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From Gilles <gil...@harfang.homelinux.org>
Subject Re: [MATH] Interest in large patches for small cleanup / performance changes?
Date Mon, 04 Nov 2013 18:49:53 GMT
>>>> [...]
>>
>> What I suggested is to try and see whether the "ExceptionContext"
>> can be used more.
>
> Exceptioncontext has been add more than two years ago (revision 
> 1099771,
> 2011-05-05). Since then its setValue method is called in only two 
> places
> in regular code (not counting test code): in SymmLQ.java and in
> ConjugateGradient, so this key/value features seems a failure to me. 
> Its
> message part on the other hand is used everywhere, and I even use it
> outside of Commons Math since I introduced the 
> ExceptionContextProvider
> interface in September 2001 (we had a short discussion about it 
> there:
> <http://markmail.org/message/q7gv5mqx62w735pc>).

There is a bit of confusion here; the ExceptionContextProider was part 
of
the initial batch of features:
   https://issues.apache.org/jira/browse/MATH-566
What you added a few months later (not in 2001 :-) was a method
   Exception getException()
to the "ExceptionContextProvider" interface.

And by the same token as you used above, this could count as a 
"failure"
too since it is used only once in the code 
("o.a.c.m.ode.events.EventState").

I remind that the "setValue" feature was primarily intended for _user_ 
code
(and suggested in a discussion, with the broader Commons community, as 
a
service to users). [I was pretty sure at the time already that it 
wouldn't
have much use inside CM.]

Moreover, the sole uses would probably be superseded by logging 
statements
if the possibility existed in CM.  This is really a pure annoyance[1] 
for a
library that purports to be used in scientific applications, where one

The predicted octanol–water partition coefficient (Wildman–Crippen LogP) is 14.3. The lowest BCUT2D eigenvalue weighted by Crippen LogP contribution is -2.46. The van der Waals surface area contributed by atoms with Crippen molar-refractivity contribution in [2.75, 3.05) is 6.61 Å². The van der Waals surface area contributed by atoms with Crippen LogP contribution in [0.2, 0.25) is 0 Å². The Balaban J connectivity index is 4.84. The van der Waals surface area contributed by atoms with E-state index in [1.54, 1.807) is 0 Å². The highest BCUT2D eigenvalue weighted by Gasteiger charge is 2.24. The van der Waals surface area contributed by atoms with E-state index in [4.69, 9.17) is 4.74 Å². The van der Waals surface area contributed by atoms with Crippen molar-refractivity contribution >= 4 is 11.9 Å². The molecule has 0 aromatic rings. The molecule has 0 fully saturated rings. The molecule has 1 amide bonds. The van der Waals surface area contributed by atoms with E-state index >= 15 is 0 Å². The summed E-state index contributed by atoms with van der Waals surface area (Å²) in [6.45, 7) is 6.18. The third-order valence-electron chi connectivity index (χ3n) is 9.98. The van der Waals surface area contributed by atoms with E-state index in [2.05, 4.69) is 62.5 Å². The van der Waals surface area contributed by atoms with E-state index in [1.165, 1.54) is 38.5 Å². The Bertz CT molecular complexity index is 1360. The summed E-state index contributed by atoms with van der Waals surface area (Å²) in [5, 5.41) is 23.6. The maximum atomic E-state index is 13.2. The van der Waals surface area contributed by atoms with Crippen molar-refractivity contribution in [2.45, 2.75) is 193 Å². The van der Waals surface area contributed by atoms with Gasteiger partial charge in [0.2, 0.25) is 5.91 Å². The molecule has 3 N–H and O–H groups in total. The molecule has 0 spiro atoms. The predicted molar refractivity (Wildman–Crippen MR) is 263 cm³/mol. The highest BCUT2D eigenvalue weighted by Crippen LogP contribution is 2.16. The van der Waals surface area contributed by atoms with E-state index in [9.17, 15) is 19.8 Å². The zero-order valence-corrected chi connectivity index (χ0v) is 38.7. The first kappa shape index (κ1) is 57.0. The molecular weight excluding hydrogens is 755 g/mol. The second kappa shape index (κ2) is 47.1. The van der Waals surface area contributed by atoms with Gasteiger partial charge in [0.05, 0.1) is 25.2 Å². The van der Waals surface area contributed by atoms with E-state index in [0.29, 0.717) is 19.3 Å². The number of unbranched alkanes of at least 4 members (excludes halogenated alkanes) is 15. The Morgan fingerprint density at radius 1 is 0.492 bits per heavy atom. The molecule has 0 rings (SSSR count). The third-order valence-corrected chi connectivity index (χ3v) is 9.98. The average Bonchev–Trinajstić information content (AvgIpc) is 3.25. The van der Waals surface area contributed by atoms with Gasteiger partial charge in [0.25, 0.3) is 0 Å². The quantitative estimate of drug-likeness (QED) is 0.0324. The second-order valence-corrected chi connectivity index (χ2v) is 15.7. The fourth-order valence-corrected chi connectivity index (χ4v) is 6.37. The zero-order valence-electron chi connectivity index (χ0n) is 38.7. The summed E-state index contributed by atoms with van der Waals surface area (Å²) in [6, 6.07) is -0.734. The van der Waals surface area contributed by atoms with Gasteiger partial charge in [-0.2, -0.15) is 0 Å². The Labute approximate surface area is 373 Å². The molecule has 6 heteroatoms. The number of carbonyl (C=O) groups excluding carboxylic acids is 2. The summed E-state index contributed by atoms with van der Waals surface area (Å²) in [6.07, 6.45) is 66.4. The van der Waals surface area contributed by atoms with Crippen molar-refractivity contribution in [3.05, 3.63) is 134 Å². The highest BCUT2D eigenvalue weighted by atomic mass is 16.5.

sometimes needs to recover how an algorithm arrived to a solution (e.g. 
in
order to assess whether the chosen algorithm is appropriate for the 
problem
at hand).

>
> So I agree ExceptionContext is a useful class, and perhaps it would 
> need
> some changes. As per the comments above, I would suggest to further
> improve the used part, typically allowing to retrieve the patterns 
> and
> arguments which I really miss,

> as the patterns are already set
> everywhere and can be used externally to also identify a particular
> exception.

IMO, this is a very bad (TM) idea since it assumes that a given pattern
is here to stay forever. [Whereas it surely counts as "unstable" or
"implementation detail", not to be counted on more than the value
returned by the "toString" method.]

If you actually have use cases for catching a specific exception, this
is a positive argument for implementing specific exceptions!
It is beyond me that you can argue to use unspecific instances of
"MathIllegalArgumentException" and then add code that digs into the
internals of those.
Java enables one to catch specific exception types[2]; our job is to
provide those types (i.e. define more exception types, not less).
Everything points to the same direction, except perhaps old habits
(old, but by no means standard).

> I have no real idea about improving the currently almost
> unused key/value feature, but fear it would imply a tremendous work

 From an internal POV, my opinion is that it can be removed.
I don't know what you mean by improving here. The feature is there, and
can be used. [But we can decide that we don't want to maintain a tool
which nobody sees how it can be useful inside CM, and which nobody uses
outside CM.]

>>
>>> For the code
>>> I work on, I will continue to do that, whatever contortions are
>>> required to create them.  I personally don't mind working with the
>>> message pattern setup we have.  The one improvement I would
>>> appreciate / incrementally help with is an attempt at organizing
>>> them a little better.
>>
>> That was the purpose of my suggestions, which came up to 
>> implementing
>> the "ExceptionContext".
>> Again, this may not be the answer to all wishes in matter of 
>> conveying
>> error information, but how will we know if we don't even try?
>>
>> It is quite possible that many duplicates ended up in the error
>> message list just because it was easy to miss the one that should 
>> have
>> been reused or that the existing ones where not quite appropriate to
>> the exception being thrown.
>
> This may be true, but finding it is also a lot of work, with little
> benefit. Feel free to do it if you want, though.

Yes, it's a repetitive work (a "grep" for each pattern and see whether 
the
same information can be composed from the "little blocks").
That's why I mentioned it among the consistency "tasks" inquired about 
by
Sean.


Best regards,
Gilles

[1] Several times, I found myself obliged to use an ad-hoc version of 
CM
     (containing tediously added "print" statements) in order to trace 
the
     behaviour of the optimizers.
[2] With added features in Java 7.


> > > [...]


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